Nowadays, multiculturalism is the target of a lot of criticism. One prominent critic is the Slovenian philosopher and psychoanalyst Slavoj Žižek and this article will focus on the main points of his critique. The author examines the extent to which his arguments are valid when considered in the context of the full background of the multiculturalism debate. It will be argued that Žižek does not have a complete understanding of the vision of humanity underpinning the defence of multiculturalism. It will also be argued that Žižek’s plea for a revolutionary politics does not account for the importance of recognition.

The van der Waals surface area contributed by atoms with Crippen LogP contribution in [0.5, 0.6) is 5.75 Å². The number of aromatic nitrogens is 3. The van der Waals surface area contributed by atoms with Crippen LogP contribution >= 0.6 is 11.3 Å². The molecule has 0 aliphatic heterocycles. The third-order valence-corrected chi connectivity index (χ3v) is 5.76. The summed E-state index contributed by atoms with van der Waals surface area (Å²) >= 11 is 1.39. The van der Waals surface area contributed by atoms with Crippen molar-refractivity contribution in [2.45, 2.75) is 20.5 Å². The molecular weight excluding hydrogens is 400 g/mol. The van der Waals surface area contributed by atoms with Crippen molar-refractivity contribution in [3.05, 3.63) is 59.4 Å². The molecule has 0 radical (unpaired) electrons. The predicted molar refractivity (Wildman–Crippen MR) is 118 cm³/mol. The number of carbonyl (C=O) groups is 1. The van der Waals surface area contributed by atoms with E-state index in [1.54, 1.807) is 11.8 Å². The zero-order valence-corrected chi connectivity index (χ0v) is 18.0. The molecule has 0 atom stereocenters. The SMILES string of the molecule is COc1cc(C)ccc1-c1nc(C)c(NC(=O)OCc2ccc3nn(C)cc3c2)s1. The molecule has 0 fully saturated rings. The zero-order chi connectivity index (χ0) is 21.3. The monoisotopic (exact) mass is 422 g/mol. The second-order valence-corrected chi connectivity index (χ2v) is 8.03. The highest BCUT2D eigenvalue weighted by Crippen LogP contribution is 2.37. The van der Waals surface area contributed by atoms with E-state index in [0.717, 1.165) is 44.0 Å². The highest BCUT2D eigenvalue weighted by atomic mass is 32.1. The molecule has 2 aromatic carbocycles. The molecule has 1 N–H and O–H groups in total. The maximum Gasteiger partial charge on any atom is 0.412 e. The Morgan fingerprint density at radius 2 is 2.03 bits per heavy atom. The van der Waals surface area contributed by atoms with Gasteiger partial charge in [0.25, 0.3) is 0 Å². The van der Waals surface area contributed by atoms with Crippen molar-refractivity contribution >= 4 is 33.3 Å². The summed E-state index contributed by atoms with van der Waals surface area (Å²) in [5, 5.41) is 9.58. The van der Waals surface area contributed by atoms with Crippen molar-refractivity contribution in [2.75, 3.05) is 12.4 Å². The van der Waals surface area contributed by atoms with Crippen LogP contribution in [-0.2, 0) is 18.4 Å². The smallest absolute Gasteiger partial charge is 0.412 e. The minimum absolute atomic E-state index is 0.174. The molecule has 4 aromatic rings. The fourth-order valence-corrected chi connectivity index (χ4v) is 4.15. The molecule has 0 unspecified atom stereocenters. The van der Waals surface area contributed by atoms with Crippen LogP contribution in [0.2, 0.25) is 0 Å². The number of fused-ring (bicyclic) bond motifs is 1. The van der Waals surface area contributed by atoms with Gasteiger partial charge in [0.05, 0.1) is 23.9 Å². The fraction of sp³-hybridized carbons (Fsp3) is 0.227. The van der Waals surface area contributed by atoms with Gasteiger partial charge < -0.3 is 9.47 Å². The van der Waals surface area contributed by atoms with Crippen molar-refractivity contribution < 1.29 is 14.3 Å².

This text aims to clarify the possibility of an ethics of the real. First, we define an ethics of desire, the kind of ethics this article wants to argue against. Next, we highlight the ethics of the real by indicating why the real is a crucial dimension for ethics (the real gives space to the free will) and by illustrating how modern society neglects the importance of dealing with the real. We unravel the ethics of the real by pointing to the ethics of Lacanian psychoanalysis and to the ethics of truth as conceptualized by the French philosopher Alain Badiou. Finally, we question whether the ethics of the real gives rise to evil.